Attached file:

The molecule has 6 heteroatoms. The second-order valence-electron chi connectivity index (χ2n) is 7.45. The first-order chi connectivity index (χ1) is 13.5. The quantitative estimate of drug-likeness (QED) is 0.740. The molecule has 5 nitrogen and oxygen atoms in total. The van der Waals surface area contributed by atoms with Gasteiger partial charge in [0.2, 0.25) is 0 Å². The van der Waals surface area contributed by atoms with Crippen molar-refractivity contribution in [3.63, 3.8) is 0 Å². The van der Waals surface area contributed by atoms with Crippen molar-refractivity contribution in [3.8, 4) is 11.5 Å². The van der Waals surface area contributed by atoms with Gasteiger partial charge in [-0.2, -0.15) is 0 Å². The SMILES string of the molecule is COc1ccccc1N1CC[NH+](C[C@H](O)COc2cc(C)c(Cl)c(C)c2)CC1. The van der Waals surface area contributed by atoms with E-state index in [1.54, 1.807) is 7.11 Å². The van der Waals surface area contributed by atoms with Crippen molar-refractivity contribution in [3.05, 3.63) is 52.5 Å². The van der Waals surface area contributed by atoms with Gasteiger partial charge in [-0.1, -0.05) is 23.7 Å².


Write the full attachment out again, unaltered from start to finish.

The molecule has 6 heteroatoms. The second-order valence-electron chi connectivity index (χ2n) is 7.45. The first-order chi connectivity index (χ1) is 13.5. The quantitative estimate of drug-likeness (QED) is 0.740. The molecule has 5 nitrogen and oxygen atoms in total. The van der Waals surface area contributed by atoms with Gasteiger partial charge in [0.2, 0.25) is 0 Å². The van der Waals surface area contributed by atoms with Crippen molar-refractivity contribution in [3.63, 3.8) is 0 Å². The van der Waals surface area contributed by atoms with Crippen molar-refractivity contribution in [3.8, 4) is 11.5 Å². The van der Waals surface area contributed by atoms with Gasteiger partial charge in [-0.2, -0.15) is 0 Å². The SMILES string of the molecule is COc1ccccc1N1CC[NH+](C[C@H](O)COc2cc(C)c(Cl)c(C)c2)CC1. The van der Waals surface area contributed by atoms with E-state index in [1.54, 1.807) is 7.11 Å². The van der Waals surface area contributed by atoms with Crippen molar-refractivity contribution in [3.05, 3.63) is 52.5 Å². The van der Waals surface area contributed by atoms with Gasteiger partial charge in [-0.1, -0.05) is 23.7 Å².